At the beginning of the year, thing seemed pretty optimistic for the hog industry. Domestic demand was good, export demand was outstanding, and China was on board to buy more, AgriTalk’s Chip Flory says. But now?
“It feels like the rug was pulled out from underneath it with the challenges we’re facing now,” Flory says.
“It's been a rough couple years here. We've been fighting a lot of trade disruptions and other things. And you’re spot on when you say there was a lot of optimism going into the start of this year, everybody was looking forward to what they thought was going to be kind of a recovery year for the industry,” says Mike Paustian, president of the Iowa Pork Producers Association. “And yeah, lo and behold, things have not turned out the way we thought, and we find ourselves in in an even worse spot [due to COVID-19] than we had been.”
The million-dollar question right now is how close is the processing market back to running at capacity? Every day that it’s not running 100% is a day that hogs are added to the backlog, Paustian says.
“It's very troubling for producers right now to be in a situation where we're, just taking it week to week—if not day to day—just trying to figure out when things are going to get back on track. Nobody can really give you a for sure answer on how big the backlog is, but, some good minds have done math and estimated that it could be as much as 100,000 hogs just in the state of Iowa. And if you're talking nationwide, you're talking maybe 2 million animals. It's a big hurdle to overcome, and it's going to take months. This is not something that's going to be resolved in a few weeks by any stretch,” Paustian says.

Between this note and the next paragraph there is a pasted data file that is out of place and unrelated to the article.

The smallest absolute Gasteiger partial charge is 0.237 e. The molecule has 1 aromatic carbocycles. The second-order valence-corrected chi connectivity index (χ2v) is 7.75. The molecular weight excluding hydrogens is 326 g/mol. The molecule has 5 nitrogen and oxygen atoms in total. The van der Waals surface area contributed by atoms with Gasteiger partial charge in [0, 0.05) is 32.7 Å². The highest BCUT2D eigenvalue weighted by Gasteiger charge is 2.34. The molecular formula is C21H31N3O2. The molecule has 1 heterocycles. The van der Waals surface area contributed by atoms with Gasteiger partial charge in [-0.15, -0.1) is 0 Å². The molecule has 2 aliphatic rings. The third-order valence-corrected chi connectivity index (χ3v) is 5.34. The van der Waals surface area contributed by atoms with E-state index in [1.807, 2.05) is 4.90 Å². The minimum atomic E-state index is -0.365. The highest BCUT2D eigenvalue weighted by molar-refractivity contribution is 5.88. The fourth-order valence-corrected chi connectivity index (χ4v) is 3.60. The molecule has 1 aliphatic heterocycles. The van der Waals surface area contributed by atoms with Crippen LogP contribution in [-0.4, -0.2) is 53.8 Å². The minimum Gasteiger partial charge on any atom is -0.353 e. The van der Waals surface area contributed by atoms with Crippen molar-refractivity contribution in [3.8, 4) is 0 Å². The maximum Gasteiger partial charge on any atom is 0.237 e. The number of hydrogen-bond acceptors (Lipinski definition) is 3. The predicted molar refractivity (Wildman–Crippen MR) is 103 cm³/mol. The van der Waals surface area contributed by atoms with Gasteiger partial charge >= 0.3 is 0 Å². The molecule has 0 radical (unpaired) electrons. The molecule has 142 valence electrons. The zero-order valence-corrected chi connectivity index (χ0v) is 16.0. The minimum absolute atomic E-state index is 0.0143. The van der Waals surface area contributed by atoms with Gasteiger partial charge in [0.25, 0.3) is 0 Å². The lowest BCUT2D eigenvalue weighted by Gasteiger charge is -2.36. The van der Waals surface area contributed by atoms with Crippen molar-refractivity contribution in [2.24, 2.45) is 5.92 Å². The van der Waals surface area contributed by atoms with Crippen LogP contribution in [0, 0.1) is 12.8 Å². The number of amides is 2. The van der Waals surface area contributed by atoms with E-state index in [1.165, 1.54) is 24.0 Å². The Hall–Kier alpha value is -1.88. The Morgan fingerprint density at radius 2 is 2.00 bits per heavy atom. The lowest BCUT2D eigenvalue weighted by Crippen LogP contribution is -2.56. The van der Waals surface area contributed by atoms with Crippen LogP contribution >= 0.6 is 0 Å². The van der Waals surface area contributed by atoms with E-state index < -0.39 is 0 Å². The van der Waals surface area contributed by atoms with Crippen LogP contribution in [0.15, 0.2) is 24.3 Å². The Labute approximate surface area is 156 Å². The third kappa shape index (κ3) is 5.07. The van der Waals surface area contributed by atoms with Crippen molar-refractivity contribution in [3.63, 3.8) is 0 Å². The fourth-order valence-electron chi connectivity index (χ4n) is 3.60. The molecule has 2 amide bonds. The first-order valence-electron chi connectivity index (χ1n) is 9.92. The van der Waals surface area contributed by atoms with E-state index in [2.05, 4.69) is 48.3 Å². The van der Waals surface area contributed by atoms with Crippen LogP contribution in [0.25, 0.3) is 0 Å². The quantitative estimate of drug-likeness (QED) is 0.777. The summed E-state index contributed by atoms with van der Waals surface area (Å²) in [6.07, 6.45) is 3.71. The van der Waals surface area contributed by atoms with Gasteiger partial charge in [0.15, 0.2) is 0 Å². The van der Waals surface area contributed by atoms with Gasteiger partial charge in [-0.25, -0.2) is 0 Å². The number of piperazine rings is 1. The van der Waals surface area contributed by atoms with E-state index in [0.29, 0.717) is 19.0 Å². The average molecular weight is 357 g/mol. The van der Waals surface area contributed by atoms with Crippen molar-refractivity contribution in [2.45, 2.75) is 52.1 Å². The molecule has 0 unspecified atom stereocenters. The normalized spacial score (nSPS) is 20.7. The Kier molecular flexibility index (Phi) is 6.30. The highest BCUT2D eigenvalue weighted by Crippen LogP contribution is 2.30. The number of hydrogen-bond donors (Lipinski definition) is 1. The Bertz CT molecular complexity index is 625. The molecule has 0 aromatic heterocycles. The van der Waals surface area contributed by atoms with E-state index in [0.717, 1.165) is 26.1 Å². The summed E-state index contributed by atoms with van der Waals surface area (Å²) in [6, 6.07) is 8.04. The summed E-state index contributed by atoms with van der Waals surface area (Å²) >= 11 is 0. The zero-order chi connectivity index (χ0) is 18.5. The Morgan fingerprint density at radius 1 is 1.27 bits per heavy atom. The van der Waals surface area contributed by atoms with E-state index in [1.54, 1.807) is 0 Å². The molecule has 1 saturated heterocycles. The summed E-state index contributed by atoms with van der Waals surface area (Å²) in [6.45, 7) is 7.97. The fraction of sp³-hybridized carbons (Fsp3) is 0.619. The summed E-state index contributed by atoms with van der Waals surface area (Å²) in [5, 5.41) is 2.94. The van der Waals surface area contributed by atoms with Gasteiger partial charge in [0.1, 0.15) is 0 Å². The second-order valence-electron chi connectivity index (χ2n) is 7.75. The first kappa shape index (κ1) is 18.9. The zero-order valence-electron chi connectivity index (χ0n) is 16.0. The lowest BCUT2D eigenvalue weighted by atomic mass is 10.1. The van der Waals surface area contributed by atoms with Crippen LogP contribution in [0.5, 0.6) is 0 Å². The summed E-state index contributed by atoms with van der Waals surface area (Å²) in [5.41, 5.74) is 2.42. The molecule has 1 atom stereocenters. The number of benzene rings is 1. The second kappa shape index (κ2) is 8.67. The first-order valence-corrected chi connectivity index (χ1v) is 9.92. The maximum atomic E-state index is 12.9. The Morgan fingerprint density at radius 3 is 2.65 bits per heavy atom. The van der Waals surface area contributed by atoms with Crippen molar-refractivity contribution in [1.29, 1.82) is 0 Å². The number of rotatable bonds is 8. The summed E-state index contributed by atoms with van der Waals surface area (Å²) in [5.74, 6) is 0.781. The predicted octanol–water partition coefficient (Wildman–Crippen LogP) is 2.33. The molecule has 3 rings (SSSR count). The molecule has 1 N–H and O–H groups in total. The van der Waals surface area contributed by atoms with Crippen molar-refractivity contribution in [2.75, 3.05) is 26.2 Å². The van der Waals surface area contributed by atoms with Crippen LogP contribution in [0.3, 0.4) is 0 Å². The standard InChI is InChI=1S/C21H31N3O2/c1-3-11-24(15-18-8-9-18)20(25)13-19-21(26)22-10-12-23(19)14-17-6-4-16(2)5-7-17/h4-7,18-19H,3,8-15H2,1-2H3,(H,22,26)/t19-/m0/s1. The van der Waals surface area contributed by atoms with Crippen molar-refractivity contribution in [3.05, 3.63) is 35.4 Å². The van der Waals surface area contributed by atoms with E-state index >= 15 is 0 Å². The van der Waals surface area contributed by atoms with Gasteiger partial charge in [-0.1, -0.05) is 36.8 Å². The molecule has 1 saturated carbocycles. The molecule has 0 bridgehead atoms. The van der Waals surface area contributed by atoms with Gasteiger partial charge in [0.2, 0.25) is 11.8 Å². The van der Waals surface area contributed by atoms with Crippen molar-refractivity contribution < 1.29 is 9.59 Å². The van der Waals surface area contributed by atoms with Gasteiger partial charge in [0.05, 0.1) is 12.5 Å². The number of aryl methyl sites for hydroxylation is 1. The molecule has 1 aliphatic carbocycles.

What should producers do who faced with the difficult decision to euthanize their hogs, Flory asks. What kind of assistance and support is available?
“This is not something that most producers spend a lot of time thinking about how to mass depopulate and dispose so it's not something producers are necessarily equipped to do,” Paustian says. “But here in Iowa, we've been blessed to have great support from Governor Reynolds and Secretary [of Agriculture] Naig, and also our partners that at Iowa State. They have all gone together along with the Iowa Pork Producers Association to put together a central hub, or resource coordination center that is available for producers who have any kind of question whether it's, how to change their feed rations to slow their pigs down so they don't get too big, to euthanasia and disposal,” Paustian says.
“it's not going to be a one size fits all solution. My heart goes out to the producers who have found themselves in that situation already. But, those of us who haven't, we're losing sleep at night because we recognize that we don't know how long this is going to drag on, and we could all find ourselves in that situation at some point. It's not fun to think about but, it is something we need to plan for,” he continues.
Flory stresses the importance for hog producers to know that they’re not alone and they have people in their corner to support them in this difficult time.
“Most producers are pretty independent and pretty self-reliant, and it's hard to ask for help. And it might be hard for them to recognize that they do need some help. I would really just encourage producers to reach out to your friends, fellow producers, just check in on them see how they're doing. It’s, it's often helpful just to realize that you're not the only one who's struggling with this, you're not the only one who's going through a tough time,” Paustian agrees.
It’s also important to celebrate the bright spots during this time, of producers and communities coming together to support one another.
“Producers are partners in the food supply chain. Everyone has just stepped up and said, ‘Ok, let's, let's figure this out. Let's, let's save as many of these animals as we can keep them in the food supply.’ Whether that's selling pigs on Facebook, whether it's donating them to the food pantries, whether it's making contacts five states away and getting a load out somewhere. It's been very encouraging to see producers have not thrown the towel in on this,” Paustian says.
Another bright spot is that with restaurants reopening, demand is beginning to increase in that sector, he says.